Sandy Kretschmer imagines her son Henry returning home from college, dropping his bags and then giving her a big hug. But she knows the reality of this homecoming may be a lot different.

"I'll probably have a mask on, and he'll have a mask on when I hug him," she says.

Henry plans to take a COVID-19 test a few days before he leaves Iowa State University where he's a junior, and he'll self-quarantine until he heads home to Chicago.

Of the colleges and universities that have chosen to hold classes in person this fall, most are not conducting widespread testing of their students for the coronavirus, an NPR analysis has found. With only weeks remaining before many of those schools plan to send students home for the end of the semester, the findings raise concerns that communities around the U.S. could be exposed to new outbreaks.

When Irem Ozturk got the email from Dickinson College in mid-June announcing "we intend to bring all students back to campus," she was elated. She's originally from Turkey, but after two years on campus, she's come to think of Carlisle, Pa., as home. "I was thrilled because I felt like I was returning back home, excited to see friends and faculty," she says. "I felt happy. I felt like I had something to look forward to."

That happiness lasted a little more than a month.

The club was supposed to meet once a week. But for many of the members of Men in Color, Wednesday afternoons turned into Monday afternoons and Thursdays too.

"After school, we were always in Mr. C's room," says Jaheim Birch-Gentles, a recent graduate of the High School for Innovation in Advertising and Media in the Canarsie neighborhood of Brooklyn. He's referring to one of the club's advisors, Mischaël Cetoute. The club served as a safe space for students to talk through issues and ideas.

The coronavirus test wasn't as bad as Celeste Torres imagined. Standing outside a dorm at the University of California, San Diego, Torres stuck a swab up a nostril, scanned a QR code, and went on with the day.

"The process itself was about five minutes," Torres says, "I did cry a little bit just because it's, I guess, a natural reaction."

College dorms are closed. Athletic events are canceled. Classes have moved online. Like so many sectors of the U.S. economy, higher education is taking a hit from the coronavirus pandemic. In March, Congress set aside more than $14 billion to help colleges and universities weather the outbreak.

Starting Monday, Advanced Placement exams, which test high schoolers' knowledge of college material, will take an unusual form. The high-anxiety, college credit tests normally last three hours and are taken in person. But this year, in response to disruptions from the coronavirus outbreak, the College Board, which administers AP exams, shortened the tests to 45 minutes and moved them online.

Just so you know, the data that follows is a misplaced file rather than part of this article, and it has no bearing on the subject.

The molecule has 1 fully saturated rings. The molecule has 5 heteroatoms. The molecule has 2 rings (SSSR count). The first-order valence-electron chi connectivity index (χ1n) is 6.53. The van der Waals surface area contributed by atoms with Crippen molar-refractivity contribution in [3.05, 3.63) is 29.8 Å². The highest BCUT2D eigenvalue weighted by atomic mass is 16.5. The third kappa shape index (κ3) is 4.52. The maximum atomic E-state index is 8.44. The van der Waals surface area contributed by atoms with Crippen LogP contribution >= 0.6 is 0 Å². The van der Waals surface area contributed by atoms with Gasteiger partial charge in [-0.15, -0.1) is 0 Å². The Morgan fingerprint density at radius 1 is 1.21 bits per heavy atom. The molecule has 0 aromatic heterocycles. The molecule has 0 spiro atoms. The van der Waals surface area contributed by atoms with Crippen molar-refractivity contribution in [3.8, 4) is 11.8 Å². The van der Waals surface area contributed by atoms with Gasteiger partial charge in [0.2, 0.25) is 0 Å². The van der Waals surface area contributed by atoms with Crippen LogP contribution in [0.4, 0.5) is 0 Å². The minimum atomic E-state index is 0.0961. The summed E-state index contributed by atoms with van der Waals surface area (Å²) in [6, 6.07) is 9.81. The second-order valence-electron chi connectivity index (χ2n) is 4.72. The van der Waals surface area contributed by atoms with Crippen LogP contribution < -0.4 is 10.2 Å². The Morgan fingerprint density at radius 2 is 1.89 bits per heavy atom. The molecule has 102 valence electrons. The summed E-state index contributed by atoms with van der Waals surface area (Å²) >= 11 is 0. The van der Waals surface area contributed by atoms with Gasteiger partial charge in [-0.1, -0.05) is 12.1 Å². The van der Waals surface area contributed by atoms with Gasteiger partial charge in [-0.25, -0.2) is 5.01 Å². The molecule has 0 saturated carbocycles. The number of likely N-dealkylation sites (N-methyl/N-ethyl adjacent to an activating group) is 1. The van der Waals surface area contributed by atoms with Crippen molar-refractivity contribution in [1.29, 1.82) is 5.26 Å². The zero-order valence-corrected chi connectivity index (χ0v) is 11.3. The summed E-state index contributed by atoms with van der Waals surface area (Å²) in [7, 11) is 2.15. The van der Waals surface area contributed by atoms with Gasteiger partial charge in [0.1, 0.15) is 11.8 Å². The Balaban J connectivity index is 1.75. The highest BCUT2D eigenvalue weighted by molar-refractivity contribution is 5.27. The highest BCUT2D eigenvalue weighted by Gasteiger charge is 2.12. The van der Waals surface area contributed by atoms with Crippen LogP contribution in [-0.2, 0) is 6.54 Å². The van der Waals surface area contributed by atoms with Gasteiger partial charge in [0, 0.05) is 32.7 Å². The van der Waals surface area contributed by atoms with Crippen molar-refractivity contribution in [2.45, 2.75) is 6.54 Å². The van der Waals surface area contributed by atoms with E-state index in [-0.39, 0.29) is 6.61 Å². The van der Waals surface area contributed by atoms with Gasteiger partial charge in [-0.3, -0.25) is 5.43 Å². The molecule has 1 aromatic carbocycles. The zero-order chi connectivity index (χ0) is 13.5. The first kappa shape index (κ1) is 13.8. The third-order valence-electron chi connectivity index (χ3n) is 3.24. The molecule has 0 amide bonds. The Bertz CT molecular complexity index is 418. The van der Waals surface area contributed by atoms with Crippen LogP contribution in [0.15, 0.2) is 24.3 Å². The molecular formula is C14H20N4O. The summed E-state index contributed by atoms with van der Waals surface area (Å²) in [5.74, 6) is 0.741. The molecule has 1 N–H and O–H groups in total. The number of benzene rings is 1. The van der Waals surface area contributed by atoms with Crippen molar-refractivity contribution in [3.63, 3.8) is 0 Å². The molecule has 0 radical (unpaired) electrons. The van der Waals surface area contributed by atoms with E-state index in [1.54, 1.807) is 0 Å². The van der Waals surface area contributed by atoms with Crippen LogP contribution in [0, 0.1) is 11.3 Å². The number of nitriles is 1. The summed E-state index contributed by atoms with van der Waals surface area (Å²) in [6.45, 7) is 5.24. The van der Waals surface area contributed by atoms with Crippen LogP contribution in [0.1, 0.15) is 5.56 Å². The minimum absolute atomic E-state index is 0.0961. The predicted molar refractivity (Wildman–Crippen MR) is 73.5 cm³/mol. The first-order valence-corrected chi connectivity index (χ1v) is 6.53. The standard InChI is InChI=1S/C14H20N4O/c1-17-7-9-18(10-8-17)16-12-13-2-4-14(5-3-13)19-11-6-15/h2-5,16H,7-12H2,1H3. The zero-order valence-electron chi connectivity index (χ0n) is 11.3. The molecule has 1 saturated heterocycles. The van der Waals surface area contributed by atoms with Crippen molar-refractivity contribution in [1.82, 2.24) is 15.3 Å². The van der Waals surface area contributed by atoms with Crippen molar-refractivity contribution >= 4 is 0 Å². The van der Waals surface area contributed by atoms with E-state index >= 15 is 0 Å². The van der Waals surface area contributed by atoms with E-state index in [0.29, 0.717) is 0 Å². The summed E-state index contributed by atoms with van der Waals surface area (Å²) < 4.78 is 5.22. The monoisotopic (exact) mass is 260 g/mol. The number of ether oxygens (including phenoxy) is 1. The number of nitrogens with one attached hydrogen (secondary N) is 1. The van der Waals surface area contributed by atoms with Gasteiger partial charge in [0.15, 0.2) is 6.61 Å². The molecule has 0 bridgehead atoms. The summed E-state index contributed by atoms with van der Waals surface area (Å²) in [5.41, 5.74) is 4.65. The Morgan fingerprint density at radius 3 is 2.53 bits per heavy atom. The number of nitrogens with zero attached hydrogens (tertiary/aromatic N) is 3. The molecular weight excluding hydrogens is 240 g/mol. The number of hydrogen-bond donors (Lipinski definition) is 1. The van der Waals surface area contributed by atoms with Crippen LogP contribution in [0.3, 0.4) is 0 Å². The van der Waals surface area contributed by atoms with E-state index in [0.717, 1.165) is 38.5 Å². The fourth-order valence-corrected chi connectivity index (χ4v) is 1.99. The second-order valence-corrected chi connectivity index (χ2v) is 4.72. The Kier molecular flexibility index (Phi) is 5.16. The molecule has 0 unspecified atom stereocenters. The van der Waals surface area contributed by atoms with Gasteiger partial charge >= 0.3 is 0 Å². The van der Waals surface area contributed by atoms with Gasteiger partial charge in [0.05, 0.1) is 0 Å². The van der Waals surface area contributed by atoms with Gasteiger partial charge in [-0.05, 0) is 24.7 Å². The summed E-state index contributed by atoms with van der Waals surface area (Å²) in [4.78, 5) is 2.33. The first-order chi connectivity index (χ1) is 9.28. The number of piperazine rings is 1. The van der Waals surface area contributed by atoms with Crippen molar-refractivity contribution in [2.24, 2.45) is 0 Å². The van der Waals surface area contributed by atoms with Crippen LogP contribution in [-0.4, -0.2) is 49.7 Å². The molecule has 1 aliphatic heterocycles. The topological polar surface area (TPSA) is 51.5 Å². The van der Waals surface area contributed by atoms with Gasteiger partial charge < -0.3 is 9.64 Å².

What will happen on college campuses in the fall? It's a big question for families, students and the schools themselves.

A lot of what happens depends on factors outside the control of individual schools: Will there be more testing? Contact tracing? Enough physical space for distancing? Will the coronavirus have a second wave? Will any given state allow campuses to reopen?

For all of these questions, it's really too early to know the answers. But one thing is clear: Life, and learning for the nation's 20 million students in higher education, will be different.

It was a pretty normal St. Patrick's Day. Nathan Stewart and a couple of friends were hanging out, drinking a few beers, soaking up senior spring at the University of Virginia. Then an email landed in their inboxes: Classes were moving online and graduation was indefinitely postponed.

When Lesley Del Rio goes to the library to do her college math homework, she often has a study buddy: her precocious 8-year-old son, Leo.

Del Rio is working on her associate degree; Leo is working on third grade.

And Del Rio is not alone: More than 1 in 5 college students in the U.S. are raising kids. That's more than 4 million undergraduates, and they are disproportionately women and people of color. Of those students, more than half will leave school without getting a degree.

For many college students settling into their dorms this month, the path to campus — and paying for college — started long ago. And it likely involved their families.

The pressure to send kids to college, coupled with the realities of tuition, has fundamentally changed the experience of being middle class in America, says Caitlin Zaloom, an anthropologist and associate professor at New York University. It's changed the way that middle class parents raise their children, she adds, and shaped family dynamics along the way.